After never being able to reopen last year, Coney Island’s Deno’s Wonder Wheel Amusement Park will open for the 2021 season on Friday, April 9, the date on which the state said outdoor amusement parks and rides can reopen at 33 percent capacity. For now, the Wonder Wheel will only be open on weekends from 11am to 6pm with advance reservations (there will also be a limited number of standby tickets).
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Renderings courtesy of LCOR
Real estate developer LCOR last week filed plans with the city to bring a 461-unit residential project to Coney Island. Located about a block from the beach and boardwalk at 1515 Surf Avenue, the proposed 16-story development will rise on the parking lot of Gargiulo’s Restaurant, a 100-year-old neighborhood staple. Gargiulo’s owner Louis Russo agreed to a 99-year ground lease for the lot late last year.
The city is now accepting applications for 34 middle-income apartments in a new 20-story rental in Coney Island located just one block away from the beach. The Sea Breeze Tower, located at 271 Breeze Avenue, contains 115 units and sits across the street from the Asser Levy Park, with the beach and landmarked Riegelmann Boardwalk just a five-minute walk away. Qualifying New Yorkers earning 130 percent of the area median income can apply for the apartments, which range from $1,700/month studios to $2,950/month three-bedrooms.
Coney Island’s beloved Mermaid Parade returns this weekend with a twist. The annual event will be live-streamed online Saturday, August 29 as a “Tail-a-Thon,” a parody of a telethon that will raise real money for charity. Marchers, dancers, and musical groups will be performing live from remote locations and available to view online, starting at 1:30 p.m.
On Monday, bowling alleys were allowed to reopen, and as of this Monday, gyms and fitness studios, as well as museums and indoor cultural institutions can also reopen at a reduced capacity. So why are Coney Island’s amusements still closed? As reported by NY1, Coney Island’s amusement operators have joined the New England Association of Amusement Parks and Attractions (NEAAPA) to advocate for a reopening before the end of the summer.
Feltman’s via Boston Public Library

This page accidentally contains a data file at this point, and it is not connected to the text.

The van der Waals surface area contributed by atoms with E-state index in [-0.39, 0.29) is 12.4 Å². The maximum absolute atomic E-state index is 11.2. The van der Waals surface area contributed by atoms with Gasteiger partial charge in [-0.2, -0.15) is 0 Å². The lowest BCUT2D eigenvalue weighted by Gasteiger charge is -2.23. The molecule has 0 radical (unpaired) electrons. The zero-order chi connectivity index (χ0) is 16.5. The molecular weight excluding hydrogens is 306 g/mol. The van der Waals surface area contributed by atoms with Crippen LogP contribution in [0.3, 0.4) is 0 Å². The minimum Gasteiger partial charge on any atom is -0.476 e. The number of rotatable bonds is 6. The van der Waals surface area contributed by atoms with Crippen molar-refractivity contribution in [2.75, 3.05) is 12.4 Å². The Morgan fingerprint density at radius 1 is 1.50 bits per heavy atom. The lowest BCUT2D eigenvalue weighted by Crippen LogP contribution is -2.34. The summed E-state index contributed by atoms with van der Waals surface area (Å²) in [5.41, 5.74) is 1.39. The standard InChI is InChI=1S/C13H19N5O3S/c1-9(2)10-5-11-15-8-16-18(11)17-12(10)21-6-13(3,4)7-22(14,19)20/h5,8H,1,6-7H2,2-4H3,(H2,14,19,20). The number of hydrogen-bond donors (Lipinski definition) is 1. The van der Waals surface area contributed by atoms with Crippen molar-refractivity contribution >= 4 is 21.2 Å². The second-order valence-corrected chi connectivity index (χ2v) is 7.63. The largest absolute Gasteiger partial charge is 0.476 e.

The name Nathan’s has become synonymous with Coney Island, whether it be for the annual hot dog-eating contest or the childhood nostalgia of the boardwalk. It’s also become arguably the biggest name in the hot dog world in general. But, believe it or not, Nathan’s was not the first place to serve up franks in the seaside neighborhood. That distinction goes to Feltman’s, which was begun in 1867 as a pushcart by German immigrant Charles Feltman, considered the inventor of the hot dog on a bun.
While most of New York City’s annual summer activities and celebrations have been canceled or postponed this year because of the coronavirus, one event will still take place. Nathan’s Famous International Hot Dog Eating Contest will forge ahead in Coney Island on July 4, but with no fans, fewer eaters, and social distancing measures in place.
Sea Breeze Hospital in Coney Island via Library of Congress
At a press conference on Monday about the recent coronavirus cases confirmed in New York City and State, Governor Cuomo and Mayor de Blasio emphasized that this is not New York’s “first rodeo” when it comes to pandemics. They pointed to the recent Ebola scare, as well as the 1968 Hong Kong flu and the 2009 Swine Flu, which closed 200 schools across the state. But even long before that, New York has had a gold standard for handling outbreaks of contagious diseases. From managing the flu pandemic of 1918 to the tuberculosis surge at the turn of the 19th century, the city’s public health officials have been containing outbreaks for well over a century. Ahead, we look at some of the ways this done, from quarantines to sea hospitals.
Owners of six small businesses in Coney Island, Lola Star Boutique, Nathan’s Famous, Ruby’s Bar & Grill, Paul’s Daughter, Tom’s Restaurant, and the Coney Island Beach Shop, are currently negotiating new 10-year lease agreements with amusement park operator Zamperla. The New York Times reported on Wednesday that the boardwalk businesses are facing rent increases of between 50 and 400 percent each. “We care about Coney Island and its future, and we are dedicated to making it as strong a community as possible,” Alessandro Zamperla, the president of the company, told the Times. “This is why we’ve been working with our tenants to ensure their success and preserve the character of Coney Island.” Mayor Bill de Blasio’s administration has not come forward with a plan to mediate; according to the newspaper, the rent increases do not violate the agreement between Zamperla and the city.
Plans filed for large apartment building on parking lot of classic Coney Island restaurant Gargiulo’s, Thu, January 9, 2020
View of 1517 Surf Avenue; Photo courtesy of Ace Aerial
The owner of a 100-year-old Italian restaurant in Coney Island has agreed to lease the establishment’s neighboring parking lot to a luxury real estate developer. Gargiulo’s Restaurant owner Louis Russo filed a 99-year ground lease for the lot at 1517 Surf Avenue, located about one block from the boardwalk, with developer LCOR, as first reported by the Brooklyn Paper. According to the developer, plans will likely involve a mixed-income residential development and ground-floor retail.